Conductor Rafael Payare was hired Thursday as music director of the Orchestre Symphonique de Montréal starting with the 2022-23 season.
A Venezuelan who turns 41 on Feb. 23, Payare follows the lengthy tenures of Montreal music directors Kent Nagano (2006-20) and Charles Dutoit (1977–02).
Payare trained with Claudio Abbado, Daniel Barenboim and Lorin Maazel. Payare has been music director of the San Diego Symphony since 2019-20 and has a contract there through 2025-26.
Payare first conducted the Montreal orchestra in September 2018 in Schoenberg’s “Verklaerte Nacht,” Mozart’s Violin Concerto No. 3 with concertmaster Andrew Wan and Beethoven’s Symphony No. 3. Payare returned to the orchestra in July 2019.
“Being a living organism, everybody has their own different distinctive sound. They have this great ability and refinement and flexibility,” he said in a telephone interview. “It’s like when you just fell in love. You feel like you have that kind of connection and that kind of chemistry.”
He was in Belfast, Northern Ireland, where he served as music director of the Ulster Orchestra from 2014-19, when Montreal orchestra CEO Madeleine Careau and another official visited him in January 2019 as part of the recruiting process.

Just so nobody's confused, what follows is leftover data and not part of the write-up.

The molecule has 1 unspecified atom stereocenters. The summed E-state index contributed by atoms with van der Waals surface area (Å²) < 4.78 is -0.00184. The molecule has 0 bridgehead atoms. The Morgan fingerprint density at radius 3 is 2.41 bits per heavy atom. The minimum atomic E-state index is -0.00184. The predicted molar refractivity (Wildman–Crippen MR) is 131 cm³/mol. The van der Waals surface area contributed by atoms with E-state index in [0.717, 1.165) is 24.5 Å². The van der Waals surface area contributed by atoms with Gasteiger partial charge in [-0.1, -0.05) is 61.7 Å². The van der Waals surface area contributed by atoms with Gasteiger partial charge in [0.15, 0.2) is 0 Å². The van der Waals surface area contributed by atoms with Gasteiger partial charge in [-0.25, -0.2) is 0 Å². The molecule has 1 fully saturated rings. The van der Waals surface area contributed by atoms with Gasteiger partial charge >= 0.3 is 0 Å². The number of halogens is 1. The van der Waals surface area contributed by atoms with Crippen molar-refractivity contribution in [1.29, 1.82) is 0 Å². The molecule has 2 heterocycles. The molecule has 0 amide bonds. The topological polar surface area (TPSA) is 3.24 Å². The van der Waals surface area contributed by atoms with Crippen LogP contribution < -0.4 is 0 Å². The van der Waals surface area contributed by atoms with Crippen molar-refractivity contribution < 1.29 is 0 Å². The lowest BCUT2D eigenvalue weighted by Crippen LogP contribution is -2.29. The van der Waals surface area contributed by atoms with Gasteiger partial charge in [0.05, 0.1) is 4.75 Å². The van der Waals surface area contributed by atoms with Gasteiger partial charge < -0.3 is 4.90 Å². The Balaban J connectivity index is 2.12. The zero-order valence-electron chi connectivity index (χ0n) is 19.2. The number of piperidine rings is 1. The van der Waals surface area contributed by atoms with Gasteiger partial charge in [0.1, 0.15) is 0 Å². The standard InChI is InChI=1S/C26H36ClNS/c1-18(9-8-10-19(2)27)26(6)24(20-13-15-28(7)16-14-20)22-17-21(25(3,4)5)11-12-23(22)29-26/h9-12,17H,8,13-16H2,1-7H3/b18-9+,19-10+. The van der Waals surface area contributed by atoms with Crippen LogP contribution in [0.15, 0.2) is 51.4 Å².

Trained as a French horn player, Payare is a graduate of the El Sistema music program in Venezuela and won the 2012 Malko Competition for Young Conductors, held in Denmark. He is married to cellist Alisa Weilerstein, and they frequently perform together.
Payare, who lives in San Diego and Berlin, thinks back to the influence on him of Abbado, Barenboim, Maazel and Bernard Haitink,
“Somehow they stay present, maybe a sound or maybe there was a comment that they said,” he recalled, “one of the voices that you have in your head.”
He will serve as music director designate in 2021-22 with a five-to-six week commitment, then spend 14 to 16 weeks annually as music director, in addition to 10 weeks a season in San Diego.
Initial Montreal programming will depend on what artists are available as the novel coronavirus pandemic alleviates. Payare has spent most of his time during the pandemic in San Diego.
By RONALD BLUM Associated Press